The CSDMS Project is an NSF-funded, international effort to develop a suite of modular numerical models able to simulate the evolution of landscapes and sedimentary basins, on time scales ranging from individual events to many millions of years. CSDMS is an acronym for Community Surface Dynamics Modeling System. Ideas behind the CSDMS concept were discussed by participants of an international workshop, Numerical Experiments in Stratigraphy (University of Kansas, May 15-17, 1996), with formal presentation of these findings at the third annual conference of the International Association of Mathematical Geology (Barcelona, 1997: Syvitski, et al, 1997). The formal CSDMS idea, however, took shape at a panel convened by the Geology/Paleontology Program of NSF in March 1999. That panel identified a CSDMS as a high priority NSF research initiative in sedimentary geology, and since then the concept has been widely discussed in the North American sediment-dynamics community.
The history behind CSDMS began in the mid-1960s, with a very interesting article (Bonham-Carter and Sutherland, 1967; also see Harbaugh and Bonham-Carter, 1970). Graeme Bonham-Carter coded up sediment transport equations related to a river's discharge into the ocean, to provide us with new insights into the formation of sedimentary deposits. The exercise was completed at a time when application of the Navier-Stokes equation to sediment transport remained in its infancy, and when we fed computer cards into memory-poor, slow-speed mainframes. Ten years later saw the first volume describing the full spectrum of numerical models related to ocean dynamics (Goldberg et al, 1977). The emphasis of these articles was on getting the dynamics correct and this resulted in some papers (e.g. Smith, 1977; Komar, 1977) being conceptually ahead of available field tools and data.
Through the next decade, as computers advanced with our ability to develop code, the softrock community applied its maturing understanding of hydraulics and sediment transport to the formation and modification of sedimentary deposits. In 1988, a large representation of this community met in the mountains of Colorado, and the concept of quantitative dynamic stratigraphy (QDS) was born (Cross, 1989). At the meeting, a mechanistic view of QDS was contrasted with the more rapidly maturing rule-based (sometimes known as geometric-based) stratigraphic models (see Syvitski, 1989, for discussion). The need to understand local to regional boundary conditions, either over long periods of simulated time, or for conditions where we have little field data (i.e. extreme event modeling) went on to change the way sedimentologists conducted their field and numerical experiments.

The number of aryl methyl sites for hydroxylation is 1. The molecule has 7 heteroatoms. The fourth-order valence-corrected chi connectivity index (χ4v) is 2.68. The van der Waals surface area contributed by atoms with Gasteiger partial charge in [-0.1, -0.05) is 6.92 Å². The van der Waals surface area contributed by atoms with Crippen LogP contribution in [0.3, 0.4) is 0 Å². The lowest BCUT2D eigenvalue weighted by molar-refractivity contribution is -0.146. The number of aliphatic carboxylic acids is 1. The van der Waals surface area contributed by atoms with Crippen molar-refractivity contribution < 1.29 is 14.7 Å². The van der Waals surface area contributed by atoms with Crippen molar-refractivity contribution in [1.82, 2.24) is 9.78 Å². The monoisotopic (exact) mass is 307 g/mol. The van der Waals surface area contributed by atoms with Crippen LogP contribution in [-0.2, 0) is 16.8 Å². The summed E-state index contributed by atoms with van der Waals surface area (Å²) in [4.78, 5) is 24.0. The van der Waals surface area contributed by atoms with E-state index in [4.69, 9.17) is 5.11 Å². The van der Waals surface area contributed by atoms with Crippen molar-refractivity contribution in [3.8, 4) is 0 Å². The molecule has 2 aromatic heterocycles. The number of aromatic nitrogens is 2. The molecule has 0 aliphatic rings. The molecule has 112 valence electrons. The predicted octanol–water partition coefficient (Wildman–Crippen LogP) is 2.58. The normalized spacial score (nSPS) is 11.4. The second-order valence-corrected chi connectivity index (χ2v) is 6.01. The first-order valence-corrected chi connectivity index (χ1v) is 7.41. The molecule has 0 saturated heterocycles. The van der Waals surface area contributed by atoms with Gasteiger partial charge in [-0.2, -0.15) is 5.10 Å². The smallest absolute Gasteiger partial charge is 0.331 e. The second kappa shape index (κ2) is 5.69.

Through the next decade, the QDS community and discipline grew and influenced the field of both sedimentology and stratigraphy (Agterberg and Bonham-Carter, 1989; Martinez and Harbaugh, 1993; Franseen et al., 1991; Harff et al., 1998; Harbaugh et al., 1999; Paola, 2000; Syvitski and Bahr, 2001, Syvitski et al.,, 2007). Now we approach a time when these marvelous individual efforts can be multiplied in their effectiveness if better coordinated, and openness is developed between the modelers and field-oriented geoscientists.
The earth system surface dynamic models, like the established Community Climate System Model or the Regional Ocean Modeling System, are based on algorithms that mathematically describe the processes and conditions relevant to water, sediment and solute transport, and would incorporate all the important input and boundary conditions that define an environmental system. The CSDMS effort is coordinated and funded by government agencies and industry, to support the development of optimum algorithms, input parameters, feedback loops, and observations at the relevant scales necessary, to better provide an understanding of earth-surface systems. The Community Surface Dynamics Modeling System is being designed to address issues, for example, when the earth was abiotic, hotter or colder, when there was no flocculation, when the moon was closer, or the oceans were more saline. CSDMS provides modeling support to those working on modern environmental applications, future global warming scenarios, natural disaster mitigation efforts, natural hazard efforts, reservoir characterization, oil exploration, and national security. New satellite and geophysical databases will only realize their full potential in collaboration with efforts like the Community Surface Dynamics Modeling System.